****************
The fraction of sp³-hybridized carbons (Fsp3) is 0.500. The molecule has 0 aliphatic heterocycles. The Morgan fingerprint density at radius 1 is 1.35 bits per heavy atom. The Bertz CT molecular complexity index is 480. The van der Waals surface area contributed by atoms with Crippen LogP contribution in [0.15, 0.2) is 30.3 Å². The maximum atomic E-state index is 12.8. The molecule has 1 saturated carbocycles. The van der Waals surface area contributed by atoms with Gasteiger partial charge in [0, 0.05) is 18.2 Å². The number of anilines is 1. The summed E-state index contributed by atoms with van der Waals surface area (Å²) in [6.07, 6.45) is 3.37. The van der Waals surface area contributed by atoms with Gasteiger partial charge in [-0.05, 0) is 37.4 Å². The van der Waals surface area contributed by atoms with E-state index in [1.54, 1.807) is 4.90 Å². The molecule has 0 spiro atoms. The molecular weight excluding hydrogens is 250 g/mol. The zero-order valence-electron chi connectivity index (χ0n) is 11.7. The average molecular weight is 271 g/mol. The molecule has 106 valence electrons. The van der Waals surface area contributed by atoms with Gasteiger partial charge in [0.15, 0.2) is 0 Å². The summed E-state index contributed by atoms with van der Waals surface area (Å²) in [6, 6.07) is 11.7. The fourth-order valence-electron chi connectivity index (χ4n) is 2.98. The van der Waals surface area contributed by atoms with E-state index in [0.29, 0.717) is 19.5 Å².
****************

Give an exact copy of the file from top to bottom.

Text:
The fraction of sp³-hybridized carbons (Fsp3) is 0.500. The molecule has 0 aliphatic heterocycles. The Morgan fingerprint density at radius 1 is 1.35 bits per heavy atom. The Bertz CT molecular complexity index is 480. The van der Waals surface area contributed by atoms with Crippen LogP contribution in [0.15, 0.2) is 30.3 Å². The maximum atomic E-state index is 12.8. The molecule has 1 saturated carbocycles. The van der Waals surface area contributed by atoms with Gasteiger partial charge in [0, 0.05) is 18.2 Å². The number of anilines is 1. The summed E-state index contributed by atoms with van der Waals surface area (Å²) in [6.07, 6.45) is 3.37. The van der Waals surface area contributed by atoms with Gasteiger partial charge in [-0.05, 0) is 37.4 Å². The van der Waals surface area contributed by atoms with E-state index in [1.54, 1.807) is 4.90 Å². The molecule has 0 spiro atoms. The molecular weight excluding hydrogens is 250 g/mol. The zero-order valence-electron chi connectivity index (χ0n) is 11.7. The average molecular weight is 271 g/mol. The molecule has 106 valence electrons. The van der Waals surface area contributed by atoms with Gasteiger partial charge in [0.15, 0.2) is 0 Å². The summed E-state index contributed by atoms with van der Waals surface area (Å²) in [6, 6.07) is 11.7. The fourth-order valence-electron chi connectivity index (χ4n) is 2.98. The van der Waals surface area contributed by atoms with E-state index in [0.29, 0.717) is 19.5 Å².